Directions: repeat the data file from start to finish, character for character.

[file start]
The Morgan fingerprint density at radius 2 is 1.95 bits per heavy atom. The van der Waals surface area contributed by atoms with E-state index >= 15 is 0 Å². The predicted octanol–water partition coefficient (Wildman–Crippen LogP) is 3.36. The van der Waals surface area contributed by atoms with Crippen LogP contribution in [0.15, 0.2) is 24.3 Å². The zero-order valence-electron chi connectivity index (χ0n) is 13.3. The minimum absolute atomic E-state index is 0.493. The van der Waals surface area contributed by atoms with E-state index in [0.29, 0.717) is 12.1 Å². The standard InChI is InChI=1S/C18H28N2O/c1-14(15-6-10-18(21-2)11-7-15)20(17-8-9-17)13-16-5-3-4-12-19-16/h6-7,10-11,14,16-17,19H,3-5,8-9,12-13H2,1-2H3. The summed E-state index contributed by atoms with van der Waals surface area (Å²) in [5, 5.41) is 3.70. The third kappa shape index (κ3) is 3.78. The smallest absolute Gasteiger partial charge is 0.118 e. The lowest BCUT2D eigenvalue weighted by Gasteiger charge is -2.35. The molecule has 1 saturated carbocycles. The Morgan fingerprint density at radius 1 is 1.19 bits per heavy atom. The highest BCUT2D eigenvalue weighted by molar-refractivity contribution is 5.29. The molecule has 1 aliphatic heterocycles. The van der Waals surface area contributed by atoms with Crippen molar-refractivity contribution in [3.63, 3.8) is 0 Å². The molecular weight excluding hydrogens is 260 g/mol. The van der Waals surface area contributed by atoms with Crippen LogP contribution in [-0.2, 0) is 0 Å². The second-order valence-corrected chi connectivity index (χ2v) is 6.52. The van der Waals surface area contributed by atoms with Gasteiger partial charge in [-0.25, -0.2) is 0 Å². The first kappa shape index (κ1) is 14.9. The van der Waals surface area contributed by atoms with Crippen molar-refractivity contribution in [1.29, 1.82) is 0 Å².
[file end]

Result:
The Morgan fingerprint density at radius 2 is 1.95 bits per heavy atom. The van der Waals surface area contributed by atoms with E-state index >= 15 is 0 Å². The predicted octanol–water partition coefficient (Wildman–Crippen LogP) is 3.36. The van der Waals surface area contributed by atoms with Crippen LogP contribution in [0.15, 0.2) is 24.3 Å². The zero-order valence-electron chi connectivity index (χ0n) is 13.3. The minimum absolute atomic E-state index is 0.493. The van der Waals surface area contributed by atoms with E-state index in [0.29, 0.717) is 12.1 Å². The standard InChI is InChI=1S/C18H28N2O/c1-14(15-6-10-18(21-2)11-7-15)20(17-8-9-17)13-16-5-3-4-12-19-16/h6-7,10-11,14,16-17,19H,3-5,8-9,12-13H2,1-2H3. The summed E-state index contributed by atoms with van der Waals surface area (Å²) in [5, 5.41) is 3.70. The third kappa shape index (κ3) is 3.78. The smallest absolute Gasteiger partial charge is 0.118 e. The lowest BCUT2D eigenvalue weighted by Gasteiger charge is -2.35. The molecule has 1 saturated carbocycles. The Morgan fingerprint density at radius 1 is 1.19 bits per heavy atom. The highest BCUT2D eigenvalue weighted by molar-refractivity contribution is 5.29. The molecule has 1 aliphatic heterocycles. The van der Waals surface area contributed by atoms with Crippen molar-refractivity contribution in [3.63, 3.8) is 0 Å². The molecular weight excluding hydrogens is 260 g/mol. The van der Waals surface area contributed by atoms with Crippen LogP contribution in [-0.2, 0) is 0 Å². The second-order valence-corrected chi connectivity index (χ2v) is 6.52. The van der Waals surface area contributed by atoms with Gasteiger partial charge in [-0.25, -0.2) is 0 Å². The first kappa shape index (κ1) is 14.9. The van der Waals surface area contributed by atoms with Crippen molar-refractivity contribution in [1.29, 1.82) is 0 Å².